This week the New York Times ran an article titled "Sparse Competition and Higher Premiums." If ever five words could sum up every broken aspect of American health care, those do it perfectly.

This week the New York Times ran an article titled "Sparse Competition and Higher Premiums." If ever five words could sum up every broken aspect of American health care, those do it perfectly.

The Times report on health insurance available through exchanges under the Affordable Care Act concludes: "While competition is intense in many populous regions, rural areas and small towns have far fewer carriers offering plans in the law’s online exchanges. Those places, many of them poor, are being asked to choose from some of the highest-priced plans in the 34 states where the federal government is running the health insurance marketplaces."

This deplorable detail highlights so many injustices, space permits delineation of just a few. First, there’s the persistent disparity between rich and poor. There is no health care crisis for the rich, save for the part where their premiums subsidize the care of people the health insurance industry has exiled — such a hardship that must be for the one percent.

Then there’s the equally persistent disparity between rural and urban insurance options. This too, is little more than Malthusian. It’s not as if most Americans’ insurance claims are actually serviced by an office anywhere near where they live.

The paucity of options for America’s rural population is, in a word, immoral. This immorality is the same kind of inequitable and usurious arrangement whereby sharecroppers and coal miners had to buy all their supplies from the company store. When you’re the only game in town you not only can set the rules, you can determine which pawns live and which pawns die. Nobody really cares about the pawns. There’ll always be plenty of them.

The Times goes on to present the most disquieting and vulgar disparity of all: Price. According to their research, a 50-year-old shopping for a mid-grade "silver" plan would pay at least $644 before federal subsidies if they lived in rural, Baker County, Ga., where there’s only one insurer.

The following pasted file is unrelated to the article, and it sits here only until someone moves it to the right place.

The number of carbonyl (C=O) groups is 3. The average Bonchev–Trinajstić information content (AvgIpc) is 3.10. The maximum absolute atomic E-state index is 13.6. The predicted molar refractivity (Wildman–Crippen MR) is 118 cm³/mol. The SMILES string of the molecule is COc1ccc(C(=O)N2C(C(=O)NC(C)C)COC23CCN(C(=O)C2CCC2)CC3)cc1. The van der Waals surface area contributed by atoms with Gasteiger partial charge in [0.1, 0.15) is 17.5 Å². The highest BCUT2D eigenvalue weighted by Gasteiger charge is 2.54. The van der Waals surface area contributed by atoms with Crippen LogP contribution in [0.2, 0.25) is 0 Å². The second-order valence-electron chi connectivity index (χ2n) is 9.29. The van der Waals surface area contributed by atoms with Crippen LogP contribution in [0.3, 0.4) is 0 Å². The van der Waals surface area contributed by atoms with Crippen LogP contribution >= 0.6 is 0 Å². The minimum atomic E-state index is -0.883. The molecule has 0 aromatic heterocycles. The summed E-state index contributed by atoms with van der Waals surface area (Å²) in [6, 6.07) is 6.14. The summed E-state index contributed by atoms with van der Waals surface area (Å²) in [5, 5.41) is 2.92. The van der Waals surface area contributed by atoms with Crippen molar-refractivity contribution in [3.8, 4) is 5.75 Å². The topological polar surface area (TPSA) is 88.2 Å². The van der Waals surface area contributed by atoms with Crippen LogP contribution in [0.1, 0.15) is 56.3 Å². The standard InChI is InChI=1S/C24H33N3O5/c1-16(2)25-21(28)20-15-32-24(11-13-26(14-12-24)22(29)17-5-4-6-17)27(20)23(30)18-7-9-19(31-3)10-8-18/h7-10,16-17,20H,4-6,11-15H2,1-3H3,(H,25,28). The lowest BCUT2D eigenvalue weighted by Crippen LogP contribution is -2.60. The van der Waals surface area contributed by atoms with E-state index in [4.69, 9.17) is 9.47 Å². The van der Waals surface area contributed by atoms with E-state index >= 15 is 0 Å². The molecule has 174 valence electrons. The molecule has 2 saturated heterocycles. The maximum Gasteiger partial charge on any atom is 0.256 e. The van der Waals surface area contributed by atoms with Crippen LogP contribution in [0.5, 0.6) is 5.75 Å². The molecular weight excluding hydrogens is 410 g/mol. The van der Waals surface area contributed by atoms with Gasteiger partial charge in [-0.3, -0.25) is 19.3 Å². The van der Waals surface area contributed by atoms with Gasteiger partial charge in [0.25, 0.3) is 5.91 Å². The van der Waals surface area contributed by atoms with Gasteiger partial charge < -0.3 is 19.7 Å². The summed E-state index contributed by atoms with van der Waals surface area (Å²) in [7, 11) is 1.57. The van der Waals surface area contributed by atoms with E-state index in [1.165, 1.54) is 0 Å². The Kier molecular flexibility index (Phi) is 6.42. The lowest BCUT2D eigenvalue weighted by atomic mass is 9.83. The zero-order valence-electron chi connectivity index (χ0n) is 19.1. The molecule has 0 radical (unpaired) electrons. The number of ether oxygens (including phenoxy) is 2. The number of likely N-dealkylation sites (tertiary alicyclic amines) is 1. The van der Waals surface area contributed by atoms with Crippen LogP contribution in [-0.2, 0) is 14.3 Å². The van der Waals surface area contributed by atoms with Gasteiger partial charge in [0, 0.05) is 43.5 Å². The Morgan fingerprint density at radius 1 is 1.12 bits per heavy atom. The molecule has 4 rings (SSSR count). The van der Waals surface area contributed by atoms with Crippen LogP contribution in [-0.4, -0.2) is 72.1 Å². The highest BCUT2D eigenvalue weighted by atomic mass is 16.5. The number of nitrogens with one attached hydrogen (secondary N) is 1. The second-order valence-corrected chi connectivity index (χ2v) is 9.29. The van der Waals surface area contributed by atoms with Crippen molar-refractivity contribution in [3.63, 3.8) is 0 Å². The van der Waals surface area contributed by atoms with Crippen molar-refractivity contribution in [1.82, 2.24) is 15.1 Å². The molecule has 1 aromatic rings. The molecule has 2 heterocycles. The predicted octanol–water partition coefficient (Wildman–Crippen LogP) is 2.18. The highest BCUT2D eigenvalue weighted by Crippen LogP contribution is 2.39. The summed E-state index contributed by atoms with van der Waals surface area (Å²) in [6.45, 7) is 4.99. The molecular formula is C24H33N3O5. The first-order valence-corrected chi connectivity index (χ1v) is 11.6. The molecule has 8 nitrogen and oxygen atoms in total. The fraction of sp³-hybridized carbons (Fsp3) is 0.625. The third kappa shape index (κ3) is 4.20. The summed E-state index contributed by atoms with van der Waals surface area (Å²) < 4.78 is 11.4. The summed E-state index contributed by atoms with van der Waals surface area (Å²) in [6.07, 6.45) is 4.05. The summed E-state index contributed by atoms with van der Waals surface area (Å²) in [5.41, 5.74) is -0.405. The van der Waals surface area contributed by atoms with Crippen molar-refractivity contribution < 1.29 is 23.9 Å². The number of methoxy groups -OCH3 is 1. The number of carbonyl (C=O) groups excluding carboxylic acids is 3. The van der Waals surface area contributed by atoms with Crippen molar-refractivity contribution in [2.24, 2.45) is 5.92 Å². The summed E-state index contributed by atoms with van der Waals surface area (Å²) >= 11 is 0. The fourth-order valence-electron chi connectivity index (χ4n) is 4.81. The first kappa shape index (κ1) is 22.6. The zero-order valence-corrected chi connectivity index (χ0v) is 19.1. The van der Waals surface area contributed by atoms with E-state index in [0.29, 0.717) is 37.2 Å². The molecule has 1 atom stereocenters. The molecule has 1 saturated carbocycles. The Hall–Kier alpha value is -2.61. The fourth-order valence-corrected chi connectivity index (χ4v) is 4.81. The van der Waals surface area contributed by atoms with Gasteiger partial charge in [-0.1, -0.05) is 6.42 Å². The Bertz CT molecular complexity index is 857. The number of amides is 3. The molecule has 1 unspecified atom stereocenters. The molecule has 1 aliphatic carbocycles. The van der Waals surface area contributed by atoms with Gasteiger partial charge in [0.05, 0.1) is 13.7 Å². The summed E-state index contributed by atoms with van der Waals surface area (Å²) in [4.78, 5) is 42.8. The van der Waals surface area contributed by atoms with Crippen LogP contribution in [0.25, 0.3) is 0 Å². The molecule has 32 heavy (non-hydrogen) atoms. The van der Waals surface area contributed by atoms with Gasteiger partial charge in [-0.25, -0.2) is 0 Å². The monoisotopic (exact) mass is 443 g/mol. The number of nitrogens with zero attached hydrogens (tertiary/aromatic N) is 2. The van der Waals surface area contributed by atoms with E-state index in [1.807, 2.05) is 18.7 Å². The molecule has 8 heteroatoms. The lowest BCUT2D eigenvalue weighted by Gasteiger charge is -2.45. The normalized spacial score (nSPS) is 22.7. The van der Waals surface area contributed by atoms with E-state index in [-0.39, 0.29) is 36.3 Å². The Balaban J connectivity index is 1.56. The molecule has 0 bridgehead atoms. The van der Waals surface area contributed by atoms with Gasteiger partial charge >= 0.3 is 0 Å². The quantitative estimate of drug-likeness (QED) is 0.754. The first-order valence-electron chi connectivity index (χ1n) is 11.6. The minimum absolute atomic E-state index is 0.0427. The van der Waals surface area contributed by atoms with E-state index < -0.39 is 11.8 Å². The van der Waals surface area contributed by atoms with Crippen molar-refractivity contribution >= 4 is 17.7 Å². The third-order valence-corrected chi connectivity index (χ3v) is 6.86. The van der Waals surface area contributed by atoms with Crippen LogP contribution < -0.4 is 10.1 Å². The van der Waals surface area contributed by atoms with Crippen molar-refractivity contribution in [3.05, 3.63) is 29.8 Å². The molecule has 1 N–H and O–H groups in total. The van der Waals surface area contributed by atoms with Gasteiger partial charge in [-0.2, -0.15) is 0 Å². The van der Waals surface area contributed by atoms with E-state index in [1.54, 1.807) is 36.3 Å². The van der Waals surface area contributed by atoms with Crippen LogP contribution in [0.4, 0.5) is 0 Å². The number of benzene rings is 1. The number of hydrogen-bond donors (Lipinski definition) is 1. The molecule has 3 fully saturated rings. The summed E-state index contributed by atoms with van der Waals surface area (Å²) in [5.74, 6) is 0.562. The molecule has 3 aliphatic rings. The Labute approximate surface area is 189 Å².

By contrast, a 50-year-old in Atlanta, where there are four carriers, could pay just $320 for a comparable plan.

While it’s hard to put a price on a human life, the health insurance industry seems to have found a very efficient way. This then begs the question as to why this situation has happened. Here again, it’s pretty simple: The insurance industry, HMOs, hospitals, pharmaceutical companies and other industry actors have bankrolled a series of congressional cohorts into the worst kind of political prostitution. They are whores who think themselves princes.

In short, these corporate empires purchased the government they wanted, and we let them. More to the point, we paid them to do it. Just like the land owners and the mining companies before them, they found a way to make good people work, sweat, bleed and die in a system whose primary reward is stronger chains.

As the sharecropping and mining metaphor suggests, the final nefarious dimension of this situation is regional bias, and by extension, race.

The South is the biggest loser in this rigged game. It’s a region of hardworking, blue-collar people who are sadly used to being given the national scraps. As the Times reports, almost all the counties in Mississippi and Alabama are serviced by only one "provider."

Pundits and apologists will spin all of this in their obligatory shell game. It will somehow be explained as being "necessary." The only thing that’s "necessary" about this situation is to enact extremely strict price controls and mandate low, equalized premiums.

If the Affordable Care Act has one great flaw, it’s that it didn’t end health care as an instrument of profit.


Matthew Pate is a former law enforcement executive who holds a doctorate in criminal justice from the University of Albany and who has advised police agencies around the country. He writes from Pine Bluff, Ark. Contact him at